Garden Guru: Fireworks in August

By From page A5 | August 23, 2017

A crape myrtle in bloom in El Dorado Hills. Photo by Terry Halvorson

As we enter the dog days of summer, most plants and trees have finished their yearly blooming cycle and we don’t see a lot of color in our landscapes. A drive around El Dorado Hills in August might reveal some fading roses and perhaps some blooming oleander. There is one plant that you can’t miss because of its explosion of blooms that start in July and don’t end until late September, when we get our first cooler weather. I’m talking about the Crape Myrtle (Lagerstroemia). Just look around on your next trip to the store and you will see these unmistakable trees in all their glory.

There are many varieties available from local nurseries. Crape Myrtle can be grown and pruned as shrubs or trees up to 30 feet tall. Their most distinct feature is their flowers, which range in color from white, purple, pink and reds, depending on what variety you choose.

What I love about these trees is they are superbly suited for our hot summers. The only thing you can do to make a Crape Myrtle happier is to give it even more heat. This makes it a great choice for a hot southern exposure where you can’t get anything else to thrive. The plants are equally at home in a lawn or in that tiny strip of soil next to your patio. Their roots are not overly invasive and they are very disease and pest resistant. Supposedly they can suffer from powdery mildew, but I have yet to see a tree in our area having that ailment due to our hot weather and low humidity. They can handle our clay soils well and, once established, are very drought tolerant.

When introducing a Crape Myrtle into your landscape some pruning is required to get the desired size and shape. They are very tolerant of pruning but it is better to under prune than over prune. I see a lot of trees in our area get severely butchered after years of neglect. They usually recover but it is better to do it yearly to avoid large pruning cuts. They only bloom on the current year’s growth so it’s important to do all pruning in late winter or very early spring. It is best to choose three to five leaders in the early years of growth and then slowly prune off the lower branches to expose the beautiful smooth bark. They are such prolific bloomers the multiple leaders are beneficial in supporting the weight of their flowers. Their bark resembles that of a madrone tree, which makes them attractive in the winter months after they have lost their leaves. Once established, they require little care and pruning should be limited to removing crossing branches.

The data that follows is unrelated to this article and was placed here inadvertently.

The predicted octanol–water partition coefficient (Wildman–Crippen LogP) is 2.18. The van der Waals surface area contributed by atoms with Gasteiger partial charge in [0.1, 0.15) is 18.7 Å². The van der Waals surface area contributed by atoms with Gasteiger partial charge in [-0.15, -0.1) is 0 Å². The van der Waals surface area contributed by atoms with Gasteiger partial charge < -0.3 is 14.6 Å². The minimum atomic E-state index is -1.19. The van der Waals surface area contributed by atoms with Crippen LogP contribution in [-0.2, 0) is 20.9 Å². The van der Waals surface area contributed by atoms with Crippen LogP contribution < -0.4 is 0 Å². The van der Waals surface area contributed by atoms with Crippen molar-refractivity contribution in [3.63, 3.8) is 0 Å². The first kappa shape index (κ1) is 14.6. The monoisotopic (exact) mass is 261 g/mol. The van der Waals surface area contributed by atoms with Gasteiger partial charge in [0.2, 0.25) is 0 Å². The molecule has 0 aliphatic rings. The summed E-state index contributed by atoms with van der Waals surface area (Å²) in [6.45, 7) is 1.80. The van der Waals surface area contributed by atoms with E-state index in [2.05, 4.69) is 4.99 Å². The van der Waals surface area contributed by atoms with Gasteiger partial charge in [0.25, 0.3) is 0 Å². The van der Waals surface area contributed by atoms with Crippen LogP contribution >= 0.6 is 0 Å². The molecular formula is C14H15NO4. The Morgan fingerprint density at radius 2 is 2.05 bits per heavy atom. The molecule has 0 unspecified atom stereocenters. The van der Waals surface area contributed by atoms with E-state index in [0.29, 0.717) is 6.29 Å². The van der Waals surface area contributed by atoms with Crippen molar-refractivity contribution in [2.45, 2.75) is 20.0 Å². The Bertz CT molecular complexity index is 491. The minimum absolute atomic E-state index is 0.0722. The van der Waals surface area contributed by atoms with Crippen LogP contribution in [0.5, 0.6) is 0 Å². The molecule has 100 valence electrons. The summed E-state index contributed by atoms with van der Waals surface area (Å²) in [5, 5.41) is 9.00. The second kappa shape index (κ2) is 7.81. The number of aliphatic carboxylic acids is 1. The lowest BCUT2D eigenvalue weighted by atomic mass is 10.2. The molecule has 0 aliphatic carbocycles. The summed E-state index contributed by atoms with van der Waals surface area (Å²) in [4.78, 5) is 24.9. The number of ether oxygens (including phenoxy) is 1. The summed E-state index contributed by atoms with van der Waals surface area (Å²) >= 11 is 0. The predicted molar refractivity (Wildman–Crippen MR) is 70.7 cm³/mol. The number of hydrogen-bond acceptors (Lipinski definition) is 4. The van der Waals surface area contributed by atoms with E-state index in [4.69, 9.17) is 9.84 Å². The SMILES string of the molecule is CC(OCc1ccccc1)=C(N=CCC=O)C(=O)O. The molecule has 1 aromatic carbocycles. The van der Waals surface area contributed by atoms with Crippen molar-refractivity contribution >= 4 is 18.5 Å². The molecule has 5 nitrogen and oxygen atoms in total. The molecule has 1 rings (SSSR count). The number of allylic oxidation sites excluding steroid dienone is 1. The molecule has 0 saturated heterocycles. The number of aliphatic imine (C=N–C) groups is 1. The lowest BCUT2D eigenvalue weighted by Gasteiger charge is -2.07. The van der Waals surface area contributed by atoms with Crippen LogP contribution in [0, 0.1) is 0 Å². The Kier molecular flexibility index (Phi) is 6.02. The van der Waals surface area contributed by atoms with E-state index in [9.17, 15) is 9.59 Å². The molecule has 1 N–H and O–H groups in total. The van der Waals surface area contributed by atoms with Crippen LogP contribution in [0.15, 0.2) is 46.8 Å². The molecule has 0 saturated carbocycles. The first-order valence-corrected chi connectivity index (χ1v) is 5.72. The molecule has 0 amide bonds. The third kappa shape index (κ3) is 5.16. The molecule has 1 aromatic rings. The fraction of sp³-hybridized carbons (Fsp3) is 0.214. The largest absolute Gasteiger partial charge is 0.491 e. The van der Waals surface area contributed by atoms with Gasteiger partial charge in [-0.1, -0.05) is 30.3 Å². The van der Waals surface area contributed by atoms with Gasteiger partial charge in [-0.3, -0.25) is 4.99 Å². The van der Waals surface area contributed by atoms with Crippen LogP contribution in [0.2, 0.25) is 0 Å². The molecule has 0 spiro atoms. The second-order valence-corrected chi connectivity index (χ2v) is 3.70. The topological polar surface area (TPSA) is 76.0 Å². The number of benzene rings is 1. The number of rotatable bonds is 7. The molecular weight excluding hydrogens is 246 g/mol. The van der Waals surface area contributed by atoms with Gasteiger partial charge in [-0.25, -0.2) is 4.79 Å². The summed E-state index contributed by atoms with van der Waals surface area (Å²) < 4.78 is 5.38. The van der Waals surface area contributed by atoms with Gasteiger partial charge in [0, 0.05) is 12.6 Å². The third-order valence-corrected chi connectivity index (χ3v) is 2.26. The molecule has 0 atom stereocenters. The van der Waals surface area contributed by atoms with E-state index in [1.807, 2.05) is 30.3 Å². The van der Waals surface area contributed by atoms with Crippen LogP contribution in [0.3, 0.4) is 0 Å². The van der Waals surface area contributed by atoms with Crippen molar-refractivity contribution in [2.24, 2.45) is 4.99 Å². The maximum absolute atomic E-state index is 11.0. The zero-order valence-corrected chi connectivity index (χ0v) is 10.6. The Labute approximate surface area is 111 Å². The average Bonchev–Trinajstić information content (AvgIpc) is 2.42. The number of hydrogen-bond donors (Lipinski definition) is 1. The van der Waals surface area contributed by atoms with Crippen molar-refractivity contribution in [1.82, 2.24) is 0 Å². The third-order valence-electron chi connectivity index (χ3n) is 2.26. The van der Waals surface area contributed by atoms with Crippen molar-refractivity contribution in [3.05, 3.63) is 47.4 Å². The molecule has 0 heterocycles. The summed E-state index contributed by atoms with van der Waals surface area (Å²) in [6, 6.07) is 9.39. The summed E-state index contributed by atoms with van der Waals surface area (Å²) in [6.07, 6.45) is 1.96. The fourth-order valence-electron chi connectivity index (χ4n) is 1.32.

Now is the time to shop for a Crape Myrtle so you can see it in bloom at the nursery. A container plant can be planted in summer but it is best to wait until the hottest days are behind us. Better yet, wait until they go dormant in the winter for the best planting conditions. Remember they love sun and heat so choose a sunny location. They can tolerate slight shade but it will result in reduced blooming. Your Crape Myrtle will make it seem like the 4th of July all summer long.

Terry Halvorson is a certified arborist and nature enthusiast.

Terry Halvorson


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